Malcolm Hewitt Wiener, founder of the Institute for Aegean Prehistory (INSTAP) and the Wiener Laboratory in the American School of Classical Studies at Athens, was elected a corresponding member of the Athens Academy in the field of Greek Prehistoric Archaeology by the institution’s plenary session.
Dr Wiener was born on July 3, 1935 in Tsingtao, Northeast China and is a graduate in classical studies of Harvard University (1957) and Harvard Law School (1963). He was a founding member and CEO of US-based private equity firms, a member and director of the Council of Foreign Relations (CFR), a non-party organization that aims to improve understanding of US foreign policy and international affairs through the free movement of ideas. During this period, he published many works touching on economic policy.
As a scholar of Aegean Prehistory, he has contributed a great number of scientific articles on subjects that mainly concern Cretan-Mycenaean culture. These articles can be divided into the following three thematic categories:
-Articles dealing with the problems of absolute dating of the Aegean in the 2nd millennium, in which he used the results of natural sciences (radiocarbon dating, dendrochronology, astronomical observations) in combination with the study of the excavation stratigraphy of various Aegean sites.
-Articles on the phenomenon of the Minoan transformation of Mycenaean Greece, for which he aptly proposed the interpretative model of the “Versailles Syndrome” as an explanation i.e. the influx and imitation of French cultural elements in mainland Europe during the 18th century AD.
-Articles on the impact of climatic change and the dynamics of the human factor in the collapse of cultures.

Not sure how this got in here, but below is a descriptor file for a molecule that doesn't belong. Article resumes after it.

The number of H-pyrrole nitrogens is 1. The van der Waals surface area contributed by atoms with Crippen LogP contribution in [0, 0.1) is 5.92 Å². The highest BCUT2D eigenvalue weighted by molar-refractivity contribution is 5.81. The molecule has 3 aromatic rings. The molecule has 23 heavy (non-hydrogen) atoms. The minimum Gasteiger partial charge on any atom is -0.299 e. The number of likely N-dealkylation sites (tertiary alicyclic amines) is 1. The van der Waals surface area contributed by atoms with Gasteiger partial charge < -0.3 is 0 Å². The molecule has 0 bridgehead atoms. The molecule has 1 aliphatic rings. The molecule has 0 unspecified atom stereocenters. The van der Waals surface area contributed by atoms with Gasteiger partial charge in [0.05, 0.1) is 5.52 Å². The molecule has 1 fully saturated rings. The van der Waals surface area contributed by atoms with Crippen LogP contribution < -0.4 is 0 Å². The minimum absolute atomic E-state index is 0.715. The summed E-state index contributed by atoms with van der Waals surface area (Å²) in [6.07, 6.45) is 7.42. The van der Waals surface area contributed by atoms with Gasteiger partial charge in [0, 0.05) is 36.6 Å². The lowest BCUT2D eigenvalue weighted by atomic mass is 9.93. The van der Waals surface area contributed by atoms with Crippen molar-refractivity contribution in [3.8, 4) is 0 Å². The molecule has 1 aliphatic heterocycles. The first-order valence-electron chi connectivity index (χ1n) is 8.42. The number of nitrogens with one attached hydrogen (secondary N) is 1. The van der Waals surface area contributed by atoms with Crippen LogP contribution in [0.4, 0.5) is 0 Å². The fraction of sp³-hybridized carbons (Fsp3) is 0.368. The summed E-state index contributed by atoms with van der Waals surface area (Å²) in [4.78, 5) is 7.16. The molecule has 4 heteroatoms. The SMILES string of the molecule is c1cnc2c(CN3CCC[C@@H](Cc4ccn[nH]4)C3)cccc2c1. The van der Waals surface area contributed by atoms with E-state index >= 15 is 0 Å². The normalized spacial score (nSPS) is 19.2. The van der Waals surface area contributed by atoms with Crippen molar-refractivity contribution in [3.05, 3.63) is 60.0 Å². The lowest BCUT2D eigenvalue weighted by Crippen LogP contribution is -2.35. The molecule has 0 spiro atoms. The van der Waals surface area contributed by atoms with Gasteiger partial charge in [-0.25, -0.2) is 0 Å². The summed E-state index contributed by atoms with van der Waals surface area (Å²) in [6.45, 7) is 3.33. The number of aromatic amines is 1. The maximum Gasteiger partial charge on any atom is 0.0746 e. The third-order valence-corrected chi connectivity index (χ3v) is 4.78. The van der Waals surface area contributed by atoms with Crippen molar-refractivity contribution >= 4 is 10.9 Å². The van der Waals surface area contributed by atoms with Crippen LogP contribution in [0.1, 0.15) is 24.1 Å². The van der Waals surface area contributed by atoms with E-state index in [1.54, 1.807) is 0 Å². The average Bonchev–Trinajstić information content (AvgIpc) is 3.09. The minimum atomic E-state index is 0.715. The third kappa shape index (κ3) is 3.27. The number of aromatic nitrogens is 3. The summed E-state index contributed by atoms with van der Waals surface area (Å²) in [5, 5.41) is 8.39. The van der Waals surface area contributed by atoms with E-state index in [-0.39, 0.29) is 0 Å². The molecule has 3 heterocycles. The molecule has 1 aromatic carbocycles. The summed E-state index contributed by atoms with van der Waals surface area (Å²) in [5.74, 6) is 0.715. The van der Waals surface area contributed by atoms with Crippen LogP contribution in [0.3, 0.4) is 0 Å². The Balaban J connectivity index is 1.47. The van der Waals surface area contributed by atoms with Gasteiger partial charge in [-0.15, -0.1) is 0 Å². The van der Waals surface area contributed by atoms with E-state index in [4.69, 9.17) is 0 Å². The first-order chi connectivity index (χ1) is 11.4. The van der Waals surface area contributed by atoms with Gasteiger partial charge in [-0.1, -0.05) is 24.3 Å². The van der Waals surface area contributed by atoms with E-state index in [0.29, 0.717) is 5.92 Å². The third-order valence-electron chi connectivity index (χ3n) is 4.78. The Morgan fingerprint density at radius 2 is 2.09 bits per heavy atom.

Dr Wiener financially supported the research of Aegean prehistory in various ways. He founded research institutes such as the INSTAP in Philadelphia, USA, in 1982, and its annex in Pachia Ammos (near the Minoan city of Gournia), in Mirabello Bay, eastern Crete, in 1997. In 1992 he also founded the Wiener laboratory , which is housed in the American School of Classical Studies at Athens, and deals with the application of modern scientific techniques in the study of archaeological finds (ceramics, human and animal skeletal remains, paleoenvironmental remains) from Greece and the greater area of the Mediterranean. Through these institutions, he funded a number of excavations and research programmes related to Aegean prehistory, most of which he also attends personally. Among them are big and famous excavations such as those at the Akrotiri in Santorini, Mycenae, and Tsepi, Marathon. Mostly, however, he has, over many years, been supporting all studies and excavations concerning prehistoric archaeology in Greece, making a decisive contribution to the progress of research, at a very adverse time for all humanitarian matters.
He is a recipient of many distinctions for his services to Aegean Prehistory. Among others, the Gold Cross of the Order of Honour from the Hellenic Republic and honourary doctorates from seven Universities including the University of Athens.